“So I guess it’s never too late, is it?” Barb said. “I hear you two are engaged again.”
“Married,” Marlon beamed. “Just took care of it at the courthouse today. I wanted to make sure she didn’t break off the engagement with me and go running off with some other guy again.”
Mary slapped him on the arm. “Hey,” she said. “That was half a lifetime ago, and I don’t want it hanging over my head the rest of my life.”
When Marlon apologized and went in for a peck on the cheek Josh grappled with him and they lobbed old man punches at one another until Mary got between them and they parted, panting like old dogs.
Josh said, “What is this, Mary? What’s going on here?”
“We all saw it, Josh. The paper said it, and we had the funeral three days after.”
“Saying it doesn’t prove anything. Ask—” he considered his options. “Ask Barb.”
Barb let out a nervous giggle, surprised to be suddenly thrust into the limelight. “Oh,” she said quietly. “Well, Josh Enloe did die. I saw his body at the funeral and I remember it vividly because it was the first time I ever got to enjoy the last item off a finger food tray with Josh in the room.” The same lapping laughter around the room. Mary said it was still too recent to find humor in it, but that Josh would have laughed himself if only he could be here now.
Josh stomped. “There was no funeral!”
Richard said, “Saying it doesn’t prove anything, Josh.”
“Yes it does for me! Could a corpse talk to you, Rich? And yet you’re talking to me right now. If I were dead, how could you possibly be talking— how am I even having to say this!” Josh snatched Mary’s purse out of her hands. “If I were dead could I do this?” He dumped its contents on the floor and flung the purse so that Barb had to duck. “I’m here right in front of you. You can’t deny me. It’s the truth. I am the truth!”
It happened that just about this time a stapler— one of those heavy metal ones that looks like it notches hogs’ ears in its free time— came flying from some part of the room and hit Josh squarely in the temple. It staggered him and he nearly got his footing again before a paperweight thumped off his shoulder and bounced away spinning like a giant coin. Mary Enloe had nothing to throw, so instead she pounced on Josh, brought him to the ground and held his legs while the rest of the room hefted various objects off the countertop. Josh screamed and thrashed as they fell on him. It was short work. Two minutes later Marlon was patting his hair back into place and complimenting Barb’s new outfit. “So how about that withdrawal?” he said.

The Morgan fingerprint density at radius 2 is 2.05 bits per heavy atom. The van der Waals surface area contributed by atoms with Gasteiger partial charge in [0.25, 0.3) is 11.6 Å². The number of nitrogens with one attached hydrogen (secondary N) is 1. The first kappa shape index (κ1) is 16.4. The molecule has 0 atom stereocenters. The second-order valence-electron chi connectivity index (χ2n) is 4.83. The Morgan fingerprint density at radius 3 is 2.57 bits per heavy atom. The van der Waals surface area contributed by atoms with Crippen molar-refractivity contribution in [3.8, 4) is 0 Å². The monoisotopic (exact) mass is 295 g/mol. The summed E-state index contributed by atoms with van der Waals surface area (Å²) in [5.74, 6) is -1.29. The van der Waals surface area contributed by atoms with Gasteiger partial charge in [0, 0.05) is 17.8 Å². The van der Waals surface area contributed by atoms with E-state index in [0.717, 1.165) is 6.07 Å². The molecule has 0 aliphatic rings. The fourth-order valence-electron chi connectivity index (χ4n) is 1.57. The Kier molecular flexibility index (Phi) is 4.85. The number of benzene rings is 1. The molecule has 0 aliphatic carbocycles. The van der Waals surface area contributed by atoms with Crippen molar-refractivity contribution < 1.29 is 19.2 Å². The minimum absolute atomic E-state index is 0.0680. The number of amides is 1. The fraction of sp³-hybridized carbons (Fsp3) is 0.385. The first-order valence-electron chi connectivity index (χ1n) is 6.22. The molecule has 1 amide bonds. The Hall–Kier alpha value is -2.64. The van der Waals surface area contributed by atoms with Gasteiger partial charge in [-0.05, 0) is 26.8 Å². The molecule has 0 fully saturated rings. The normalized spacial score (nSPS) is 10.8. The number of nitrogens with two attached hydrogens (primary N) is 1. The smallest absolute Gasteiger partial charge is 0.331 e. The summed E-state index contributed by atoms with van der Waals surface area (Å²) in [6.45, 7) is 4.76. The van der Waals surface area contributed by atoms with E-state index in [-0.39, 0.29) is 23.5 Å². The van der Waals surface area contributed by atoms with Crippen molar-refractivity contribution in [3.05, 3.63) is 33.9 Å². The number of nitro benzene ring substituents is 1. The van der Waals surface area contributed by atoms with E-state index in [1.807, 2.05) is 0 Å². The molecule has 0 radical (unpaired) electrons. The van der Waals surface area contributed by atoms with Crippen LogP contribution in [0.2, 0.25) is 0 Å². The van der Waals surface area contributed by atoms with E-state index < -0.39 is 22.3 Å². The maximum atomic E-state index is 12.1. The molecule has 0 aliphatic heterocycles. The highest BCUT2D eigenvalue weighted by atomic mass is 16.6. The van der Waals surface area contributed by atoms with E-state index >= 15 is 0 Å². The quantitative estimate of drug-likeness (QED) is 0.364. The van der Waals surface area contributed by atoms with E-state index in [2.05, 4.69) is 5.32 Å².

At lunch Richard Munson leaned against the countertop and talked with Barb. He waved a turkey sandwich as he talked, punctuating his statements with flopping lettuce.
“You know, what happened to Josh Enloe was a tragedy. Taking that curve too sharp and ending up off the road like that.”
“I never thought of Josh as somebody who’d get in a car after he’d been drinking. He was always so much more responsible than that. To think he was an alcoholic all that time…”
Richard stepped aside so that the janitor scrubbing the floor could polish off the last of a great red stain on the tile. “Well,” he said. “That much we’d all better just forget about and never mention again. His good name and all.”
“Yeah. Such a talented guy, you know. Still had a lot to offer the world. Shame.”
Richard took a bite of his sandwich and nodded. “Ain’t that the truth.”
Nick Straatmann teaches writing at Lincoln University. He writes across genres including middle grade, science fiction, and literary horror. He lives in Washington, Missouri and tweets @NickStraatmann.